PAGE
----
This is my temporary home

By Loren Hardin



Submitted Photo

Lena was one of the most attentive, devoted and loving caregivers and mothers I’ve ever known.

Nearly eighty years old, she provided twenty-four hour care to her bedridden fifty-four year-old daughter, Charlotte. Lena slept on a hard tile floor beside Charlotte’s hospital bed in Charlotte’s efficiency apartment.

When I encouraged Lena to sleep on the couch she graciously declined, stating, “I want to be as close to Charlotte as possible so I can hear her if she needs anything.” So Hospice provided a small cot for Lena to sleep on beside Charlotte’s hospital bed.

Lena and Charlotte were Christians and testified about God’s goodness and about their faith in Him. But during one of my visits the spiritual tone was somber, as if a cold mist had settled upon their hearts and faith. Lena was deeply disturbed.

She showed me a book she’d been reading on the Holy Spirit and healing, from which she concluded, “If only I had enough faith Charlotte would be healed. After all, the Bible does say you only need faith the size of a mustard seed, doesn’t it? I guess I just don’t have enough faith.”

Lena started crying and I thought, “It’s not fair, not only is Lena losing her only child, but now she feels like she’s a failure as a Christian and a mother.” We talked, we searched, we struggled, and we debated. I wanted to take away her burden, but couldn’t. I suspected she sensed that I too was struggling to clarify what I really believed. You know, it’s easy to proclaim boldly what you believe when standing on the mountaintop, but things look and feel a lot different in “the valley of the shadow…” (Psalm 23:4)

I was still wrestling with my own personal definition of faith when I pulled into the parking lot of their apartment building the following week.

And by that time I’d become angry about the burden of guilt and shame that Lena was unfairly shouldering; but what could I say to dispel or relieve it? That was the question I asked God as I sat in my car and prayed. The thought came to mind, “Read Hebrews chapter 11”.

So I pulled my Bible off the dashboard of my car and commenced reading about the “elders” and the “saints” that had gone before us: “By faith Abel offered… Noah prepared… Abraham obeyed and …he went out not knowing…These all died in faith, not having received the promises, but having seen them afar off were assured of them, embraced them and confessed they were strangers and pilgrims upon the earth. For those who say such things declare they plainly seek a homeland “(Hebrews 11:13-14)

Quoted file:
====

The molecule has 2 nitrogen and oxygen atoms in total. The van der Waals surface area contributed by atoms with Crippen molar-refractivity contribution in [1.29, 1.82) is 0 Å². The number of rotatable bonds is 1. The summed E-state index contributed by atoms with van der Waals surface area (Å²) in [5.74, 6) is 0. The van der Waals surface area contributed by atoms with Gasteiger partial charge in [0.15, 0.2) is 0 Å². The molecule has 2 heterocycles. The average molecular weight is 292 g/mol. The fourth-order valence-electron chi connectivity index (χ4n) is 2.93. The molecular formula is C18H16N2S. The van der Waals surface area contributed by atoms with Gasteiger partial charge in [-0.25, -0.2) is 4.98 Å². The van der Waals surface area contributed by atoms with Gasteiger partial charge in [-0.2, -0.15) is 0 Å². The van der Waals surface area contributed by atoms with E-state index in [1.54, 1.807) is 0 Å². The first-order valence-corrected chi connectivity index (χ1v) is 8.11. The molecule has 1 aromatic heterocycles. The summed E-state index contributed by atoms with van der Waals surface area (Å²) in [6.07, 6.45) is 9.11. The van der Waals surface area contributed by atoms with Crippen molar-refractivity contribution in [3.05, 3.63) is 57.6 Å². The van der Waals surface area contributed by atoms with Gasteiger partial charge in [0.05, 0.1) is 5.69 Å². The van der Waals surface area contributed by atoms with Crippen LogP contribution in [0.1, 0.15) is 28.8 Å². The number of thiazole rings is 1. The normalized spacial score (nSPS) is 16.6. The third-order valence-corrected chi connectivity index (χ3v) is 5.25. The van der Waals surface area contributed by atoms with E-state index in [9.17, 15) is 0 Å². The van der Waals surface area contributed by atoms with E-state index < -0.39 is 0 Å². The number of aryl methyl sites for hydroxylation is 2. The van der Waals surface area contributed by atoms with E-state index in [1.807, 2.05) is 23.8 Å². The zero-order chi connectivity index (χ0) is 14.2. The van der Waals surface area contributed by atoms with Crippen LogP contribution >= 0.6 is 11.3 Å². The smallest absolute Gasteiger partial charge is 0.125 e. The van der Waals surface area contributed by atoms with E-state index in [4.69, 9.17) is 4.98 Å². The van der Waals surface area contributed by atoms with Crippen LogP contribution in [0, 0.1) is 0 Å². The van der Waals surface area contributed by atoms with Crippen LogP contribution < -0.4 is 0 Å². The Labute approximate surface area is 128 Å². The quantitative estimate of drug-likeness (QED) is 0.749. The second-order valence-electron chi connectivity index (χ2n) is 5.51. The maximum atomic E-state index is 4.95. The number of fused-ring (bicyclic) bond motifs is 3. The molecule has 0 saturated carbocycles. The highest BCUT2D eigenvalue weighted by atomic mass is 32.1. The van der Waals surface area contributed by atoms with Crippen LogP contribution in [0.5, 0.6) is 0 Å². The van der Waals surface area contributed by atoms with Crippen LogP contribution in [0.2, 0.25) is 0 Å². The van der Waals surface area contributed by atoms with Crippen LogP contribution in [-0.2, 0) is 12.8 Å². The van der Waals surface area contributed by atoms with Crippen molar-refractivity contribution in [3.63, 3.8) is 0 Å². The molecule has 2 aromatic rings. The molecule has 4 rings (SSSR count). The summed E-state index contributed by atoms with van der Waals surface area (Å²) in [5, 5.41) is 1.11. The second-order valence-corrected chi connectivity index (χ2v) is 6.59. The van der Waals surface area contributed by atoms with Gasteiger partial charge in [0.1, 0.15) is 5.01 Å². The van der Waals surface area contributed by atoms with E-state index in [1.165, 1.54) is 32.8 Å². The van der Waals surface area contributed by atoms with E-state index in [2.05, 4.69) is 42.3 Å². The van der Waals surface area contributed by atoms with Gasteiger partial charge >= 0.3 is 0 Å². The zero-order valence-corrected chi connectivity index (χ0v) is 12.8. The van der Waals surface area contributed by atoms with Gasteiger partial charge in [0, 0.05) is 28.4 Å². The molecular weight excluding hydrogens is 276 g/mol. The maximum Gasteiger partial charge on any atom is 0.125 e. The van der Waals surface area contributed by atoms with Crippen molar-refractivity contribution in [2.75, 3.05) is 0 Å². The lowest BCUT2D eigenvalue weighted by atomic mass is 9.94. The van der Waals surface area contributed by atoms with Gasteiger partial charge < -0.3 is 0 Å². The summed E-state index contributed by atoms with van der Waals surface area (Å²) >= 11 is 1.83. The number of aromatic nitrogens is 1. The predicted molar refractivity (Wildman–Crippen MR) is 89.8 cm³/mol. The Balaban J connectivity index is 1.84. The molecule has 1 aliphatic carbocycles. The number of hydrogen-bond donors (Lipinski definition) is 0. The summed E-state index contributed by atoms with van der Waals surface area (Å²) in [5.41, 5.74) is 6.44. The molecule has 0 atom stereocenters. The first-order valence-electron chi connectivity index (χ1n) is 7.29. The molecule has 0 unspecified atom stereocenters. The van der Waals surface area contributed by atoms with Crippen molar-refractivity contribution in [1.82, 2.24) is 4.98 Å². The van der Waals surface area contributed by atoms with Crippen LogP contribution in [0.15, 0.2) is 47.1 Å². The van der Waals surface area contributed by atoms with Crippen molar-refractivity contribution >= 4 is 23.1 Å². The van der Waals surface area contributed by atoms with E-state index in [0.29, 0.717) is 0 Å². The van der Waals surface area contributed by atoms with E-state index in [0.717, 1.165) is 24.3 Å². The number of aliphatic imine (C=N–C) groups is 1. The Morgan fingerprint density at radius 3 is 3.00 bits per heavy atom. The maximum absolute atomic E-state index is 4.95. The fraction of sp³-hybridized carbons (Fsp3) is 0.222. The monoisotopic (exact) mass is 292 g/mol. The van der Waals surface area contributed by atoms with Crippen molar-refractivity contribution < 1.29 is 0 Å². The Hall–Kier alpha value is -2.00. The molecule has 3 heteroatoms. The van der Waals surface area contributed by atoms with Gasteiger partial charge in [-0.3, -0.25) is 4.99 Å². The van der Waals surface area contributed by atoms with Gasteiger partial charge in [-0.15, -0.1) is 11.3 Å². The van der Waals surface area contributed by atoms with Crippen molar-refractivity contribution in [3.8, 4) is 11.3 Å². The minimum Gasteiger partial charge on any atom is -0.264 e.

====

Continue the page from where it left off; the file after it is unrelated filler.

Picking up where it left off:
I realized that in the entire eleventh chapter of the Book of Hebrews, typically considered “the faith chapter”, that there wasn’t a single example of mustering up enough confidence to make things happen, of “naming it and claiming it”. The elders offered, prepared, obeyed, stepped out, and considered themselves pilgrims and strangers. I realized that true faith defined and exemplified in scripture is embracing the heart of a pilgrim.

Lena, Charlotte and I truly rejoiced as we read and discussed Hebrews chapter 11 that day. We thanked God that life is more than what happens to us here. And Lena was finally freed of her burden of guilt and shame that day because, “…the truth shall make you free.” (John 8:32)

“…Old man, hospital bed; the room is filled with people he loves. And he whispers, ‘Don’t cry for me, I’ll see you all someday.’ He looks up and says, ‘I can see God’s face. This is my temporary home; it’s not where I belong, windows and rooms that I’m passing through. This is just a stop on the way to where I’m going. I’m not afraid because I know, this is my temporary home.’”(Temporary Home; recorded by Carrie Underwood)

Hardin Submitted Photo

By Loren Hardin

Loren Hardin is a hospice social worker at Southern Ohio Medical Center and can be reached at or at 740-356-2525

Loren Hardin is a hospice social worker at Southern Ohio Medical Center and can be reached at or at 740-356-2525